The test ... rests upon the facts and circumstances of the case as known to the airline at the time it formed its opinion and made its decision.... .... ... [T]he objective assessment ... must take into account ... the (perhaps limited) facts known at the time [and] the time constraints under which the decision is made.... .... ... In this case Plaintiff's burden will be a heavy one considering the heightened actual dangers arising from the increased risk of terrorist acts, the catastrophic consequences in the case of air travel of the failure to detect such acts in advance, and the necessity that pilots make safety decisions on short notice without the opportunity to make extensive investigations. (24)
In Korematsu, Justice Black wrote:
[W]e cannot reject as unfounded the judgment of the military authorities and of Congress that there were disloyal [japanese Americans], whose number and strength could not be precisely and quickly ascertained. We cannot say that the war-making branches of the Government did not have ground for believing that in a critical hour such persons could not readily be isolated and separately dealt with ... demand[ing] that prompt and adequate measures be taken.... .... ... [T]he military authorities considered that the need for action was great, and time was short. We cannot--by availing ourselves of the calm perspective of hindsight--now say that at that time these actions were unjustified. (25)
And throughout the opinion, Justice Black noted "the twin dangers of espionage and sabotage," "the gravest imminent danger to the public safety," and "circumstances of direst emergency and peril." (26)
Finally, Dasrath and Korematsu make hollow gestures toward both equal protection of racial minorities and (at least somewhat) rigorous judicial review. For example, Judge Debevoise observes that "a racially motivated removal would not be sheltered by [section] 44902." (27) The Korematsu opinion similarly assured, "Pressing public necessity may sometimes justify the existence of such restrictions; racial antagonism never can." (28) Judge Debevoise also insists that "the standard for review ... is not a subjective one," noting that even the case that "offers one of the most emphatic endorsements of broad discretion under [section] 44902" recognized explicit limitations. (29) This, too, is in Korematsu: The Exclusion Order was to be subject to "the most rigid scrutiny." (30)
But while their rhetoric may be uncannily alike, does Dasrath really "revive" Korematsu? After all, the two cases differ in many ways. Most obviously: Airline discretion to remove a passenger "inimical to safety" is far from blanket exclusion of all Americans of a particular ethnic ancestry, a federal district court's denial of a motion to dismiss is not the same as a final decision by the United States Supreme Court, and an action by a private air carrier is wholly unlike a military decree given pursuant to a presidential executive order.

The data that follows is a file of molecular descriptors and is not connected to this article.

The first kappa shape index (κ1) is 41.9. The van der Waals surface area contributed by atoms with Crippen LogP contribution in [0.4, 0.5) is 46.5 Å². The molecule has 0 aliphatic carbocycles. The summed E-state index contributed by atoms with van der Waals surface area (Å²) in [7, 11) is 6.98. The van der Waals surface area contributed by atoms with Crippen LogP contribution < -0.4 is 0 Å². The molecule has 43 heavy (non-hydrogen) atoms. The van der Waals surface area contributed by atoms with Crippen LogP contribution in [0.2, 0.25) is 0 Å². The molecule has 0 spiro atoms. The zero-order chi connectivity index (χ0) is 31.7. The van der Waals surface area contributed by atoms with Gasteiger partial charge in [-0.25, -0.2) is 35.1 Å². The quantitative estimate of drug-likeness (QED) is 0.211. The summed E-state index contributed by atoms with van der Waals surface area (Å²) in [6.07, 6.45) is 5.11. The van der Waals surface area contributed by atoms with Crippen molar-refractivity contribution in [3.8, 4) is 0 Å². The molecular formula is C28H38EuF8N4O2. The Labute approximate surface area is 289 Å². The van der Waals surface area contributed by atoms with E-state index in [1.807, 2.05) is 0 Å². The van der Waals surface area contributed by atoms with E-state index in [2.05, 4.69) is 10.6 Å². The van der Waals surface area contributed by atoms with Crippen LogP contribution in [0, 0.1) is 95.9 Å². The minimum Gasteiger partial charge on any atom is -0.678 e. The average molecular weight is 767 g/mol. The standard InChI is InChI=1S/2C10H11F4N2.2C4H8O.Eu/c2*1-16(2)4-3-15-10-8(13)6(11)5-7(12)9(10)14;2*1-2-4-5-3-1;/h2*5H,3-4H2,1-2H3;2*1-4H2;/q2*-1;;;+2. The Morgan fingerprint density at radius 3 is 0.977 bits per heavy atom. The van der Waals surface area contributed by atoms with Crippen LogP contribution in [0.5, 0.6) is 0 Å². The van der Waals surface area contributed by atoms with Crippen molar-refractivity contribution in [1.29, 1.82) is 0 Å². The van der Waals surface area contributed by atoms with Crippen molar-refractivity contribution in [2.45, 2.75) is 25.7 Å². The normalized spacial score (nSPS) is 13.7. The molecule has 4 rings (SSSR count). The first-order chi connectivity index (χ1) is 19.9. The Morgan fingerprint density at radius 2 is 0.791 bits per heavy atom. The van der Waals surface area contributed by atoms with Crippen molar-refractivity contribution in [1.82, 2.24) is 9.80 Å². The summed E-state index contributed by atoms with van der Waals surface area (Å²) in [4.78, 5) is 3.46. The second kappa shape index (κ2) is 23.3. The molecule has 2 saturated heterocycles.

Is it truly legitimate to describe Dasrath as a revival of Korematsu? Yes--for two reasons. First, in Dasrath, Judge Debevoise reprised Korematsu's rhetoric--possibly deliberately (31)--and it is Korematsu's rhetoric, not its substance or procedural posture, that makes the case unique. This is not to say Korematsu's facts and circumstances do not contribute to its notoriety. But there have been other reviled opinions. The use of "national security" and "imminent danger" rhetoric as a stand-in for logical and internally consistent legal reasoning, however, is peculiar to Korematsu. As one commentator has said, "The Court in Korematsu failed to provide a logical explanation for reaching its result and instead deceptively relied on persuasive rhetoric." (32)
Second, a "revived" Korematsu need not resemble Korematsu in every way. To believe that it must would be foolish. A "new" Korematsu might simply embody a unique element of Korematsu. Dasrath is such a case. More compellingly, because Korematsu and the Japanese internment are widely despised, a "revived" Korematsu likely will not, and arguably cannot, resemble Korematsu in every way. It will not, because it is extremely unlikely that the public will allow the facts of the case--e.g., an internment pursuant to a presidential order followed by a Supreme Court validation--to replay. (33) It cannot, because a "new" Korematsu that sought to duplicate every circumstance of Korematsu could not repeat one notable circumstance: When it was decided, Korematsu was widely supported. (34)
Understanding Dasrath as a reincarnation of Korematsu sheds light on an existing racist sentiment toward Arabs and arab Americans. Korematsu's return from the legal hinterlands might be interpreted as a sign that whatever it was about Korematsu that was reviled is once again in vogue. Most see Korematsu as a moment of gross indiscretion--"an aberration, an instance in which our nation temporarily strayed from its basic commitment to due process and equal protection." (35) Under this analysis, the worry about Dasrath would be that it heralds another such moment when the "burden" of citizenship on one ethnic group may once again be "heavier" than the burden on others. (36) But this perception fundamentally misunderstands Korematsu. Korematsu was not a single event, but "a logical extension" of all that had come before. (37) "The internment of the Japanese must be viewed within the context of the historical intolerance toward all Asians on the west coast" (38) and elsewhere in the country.